LONDON, July 2- Defending champion Andy Murray joined Rafael Nadal at the Wimbledon exit door Wednesday when he was sent crashing by Grigor Dimitrov who stormed into a semi-final clash with top seed Novak Djokovic.
Dimitrov, the 11th seed, clinched a sensational 6-1, 7-6 (7/4), 6-2 victory on Centre Court just 24 hours after world number one and two-time champion Nadal had been knocked out in the fourth round by Australian teenager Nick Kyrgios.
Seven-time champion Roger Federer reached his ninth All England Club semi-final with a 3-6, 7-6 (7/5), 6-4, 6-4 victory over compatriot Stan Wawrinka, his 14th win in 16 meetings against the Australian Open champion.
Federer will play either Kyrgios, the world number 144, or Canadian eighth seed Milos Raonic for a place in the final.
The 23-year-old Dimitrov will be playing in his first Grand Slam semi-final against Djokovic who will be appearing his 23rd and 16th in his last 17 majors.
Djokovic, the 2011 champion, defeated Croatia’s Marin Cilic for the 10th time in 10 meetings, clinching a battling 6-1, 3-6, 6-7 (4/7), 6-2, 6-2 triumph on Court One.
Murray had hoped to become the first British man to successfully defend the Wimbledon title since Fred Perry in 1936 but the 27-year-old’s defeat snapped his 17-match winning streak at the All England Club.
“I’m very disappointed with the way I started. I felt that gave him confidence at the beginning,” said Murray, who hasn’t reached a final since his 2013 Wimbledon triumph.
“He played a very solid match, making few mistakes and a lot of returns. I just wish I’d made it tougher for him. It wasn’t a great day.”
Dimitrov said he was pleased to get the job done in straight sets.
“I am excited and happy to win through in straight sets. It’s never easy against Andy in front of his home crowd but today I was fortunate,” Dimitrov said.
“I sensed in the warm up that his game was not at the highest level but I was already confident I could play at a high level and play good tennis.”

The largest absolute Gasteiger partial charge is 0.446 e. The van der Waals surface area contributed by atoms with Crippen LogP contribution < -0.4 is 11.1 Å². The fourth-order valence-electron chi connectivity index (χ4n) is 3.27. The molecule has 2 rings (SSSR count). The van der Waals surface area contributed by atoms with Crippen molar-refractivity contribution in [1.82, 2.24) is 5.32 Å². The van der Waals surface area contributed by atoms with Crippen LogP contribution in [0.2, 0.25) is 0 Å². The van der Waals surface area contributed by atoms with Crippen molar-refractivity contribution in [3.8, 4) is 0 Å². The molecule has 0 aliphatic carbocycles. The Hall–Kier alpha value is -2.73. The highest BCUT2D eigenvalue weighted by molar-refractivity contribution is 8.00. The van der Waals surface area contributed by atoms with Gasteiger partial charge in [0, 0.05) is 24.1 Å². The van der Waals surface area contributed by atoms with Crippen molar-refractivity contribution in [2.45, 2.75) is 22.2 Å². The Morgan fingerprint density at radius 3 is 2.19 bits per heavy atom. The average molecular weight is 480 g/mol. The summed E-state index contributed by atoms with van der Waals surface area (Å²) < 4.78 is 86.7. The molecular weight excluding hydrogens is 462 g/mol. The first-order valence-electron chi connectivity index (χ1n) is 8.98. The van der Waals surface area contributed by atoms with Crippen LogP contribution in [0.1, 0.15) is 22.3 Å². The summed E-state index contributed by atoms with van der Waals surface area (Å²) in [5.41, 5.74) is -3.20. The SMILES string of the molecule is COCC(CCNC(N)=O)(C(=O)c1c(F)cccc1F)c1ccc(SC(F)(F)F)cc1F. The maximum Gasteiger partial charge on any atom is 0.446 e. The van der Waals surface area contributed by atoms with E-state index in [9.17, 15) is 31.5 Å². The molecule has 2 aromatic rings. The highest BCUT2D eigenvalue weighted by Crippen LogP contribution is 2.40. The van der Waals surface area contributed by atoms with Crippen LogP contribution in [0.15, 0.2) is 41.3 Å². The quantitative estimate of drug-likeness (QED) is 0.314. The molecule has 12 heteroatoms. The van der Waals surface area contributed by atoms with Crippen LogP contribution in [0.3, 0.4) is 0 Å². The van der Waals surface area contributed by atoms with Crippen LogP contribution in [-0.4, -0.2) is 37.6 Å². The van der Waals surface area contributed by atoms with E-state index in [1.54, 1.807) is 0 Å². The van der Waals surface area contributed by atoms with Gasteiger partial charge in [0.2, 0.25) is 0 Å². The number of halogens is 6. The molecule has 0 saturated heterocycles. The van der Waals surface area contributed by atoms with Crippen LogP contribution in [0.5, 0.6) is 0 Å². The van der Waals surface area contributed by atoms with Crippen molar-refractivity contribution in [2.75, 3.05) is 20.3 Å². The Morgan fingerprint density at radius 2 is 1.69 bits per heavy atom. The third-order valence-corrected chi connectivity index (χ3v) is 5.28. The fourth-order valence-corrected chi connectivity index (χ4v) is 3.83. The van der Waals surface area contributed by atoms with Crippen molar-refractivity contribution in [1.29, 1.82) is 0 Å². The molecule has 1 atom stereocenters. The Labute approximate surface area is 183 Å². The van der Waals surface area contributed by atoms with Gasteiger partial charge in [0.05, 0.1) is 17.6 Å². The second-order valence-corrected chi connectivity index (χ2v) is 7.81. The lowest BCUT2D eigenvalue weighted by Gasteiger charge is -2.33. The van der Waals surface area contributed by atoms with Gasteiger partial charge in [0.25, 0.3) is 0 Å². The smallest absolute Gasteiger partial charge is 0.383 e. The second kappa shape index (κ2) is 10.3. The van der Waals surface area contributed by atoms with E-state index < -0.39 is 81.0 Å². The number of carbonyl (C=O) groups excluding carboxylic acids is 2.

After years of struggling to live up to the vast potential that has earned him numerous comparisons with Roger Federer — and the nickname ‘Baby Fed’ — this was a thrilling performance from a man who finally secured his
first win over a top-10 player at a Grand Slam at the fifth attempt.
The world number 13 was playing in his first All England Club quarter-final, but he is a former junior Wimbledon champion and had underlined his grasscourt pedigree by winning the Queen’s Club title last month.
Victory also assured him of making the top 10 next week, the first Bulgarian man to achieve such lofty status.
Six-time major winner Djokovic went level with Pete Sampras and Rafael Nadal by making the last-four at a major for the 23rd time.
“It was a tough five-setter. I knew that Marin would be aggressive. I took the first set and had chances to break in the second but didn’t take them,” said Djokovic.
“I dropped serve and the momentum shifted but in the last two sets I regained control, swung through the ball, had more stability on the ground and I was getting my returns back.
“Even though I allowed him back in, I am happy that I managed to find the right pace.”
Federer reached his 35th Grand Slam semi-final with victory over Wawrinka who ran out of steam having played three times in three days.
“Stan played great in the first two sets but maybe he struggled with his fitness a little,” said Federer who admitted he has been especially motivated at Wimbledon this year following his surprise second round loss to
Sergiy Stakhovsky 12 months ago.
“Last year was a disappointment as Wimbledon is always a highlight of the year for me. I didn’t come close and I was very deflated.”
Wednesday’s win was the 17-time Grand Slam champion’s 72nd match win at the All England Club, which moved him into second place on the all-time list ahead of Boris Becker and behind only Jimmy Connors.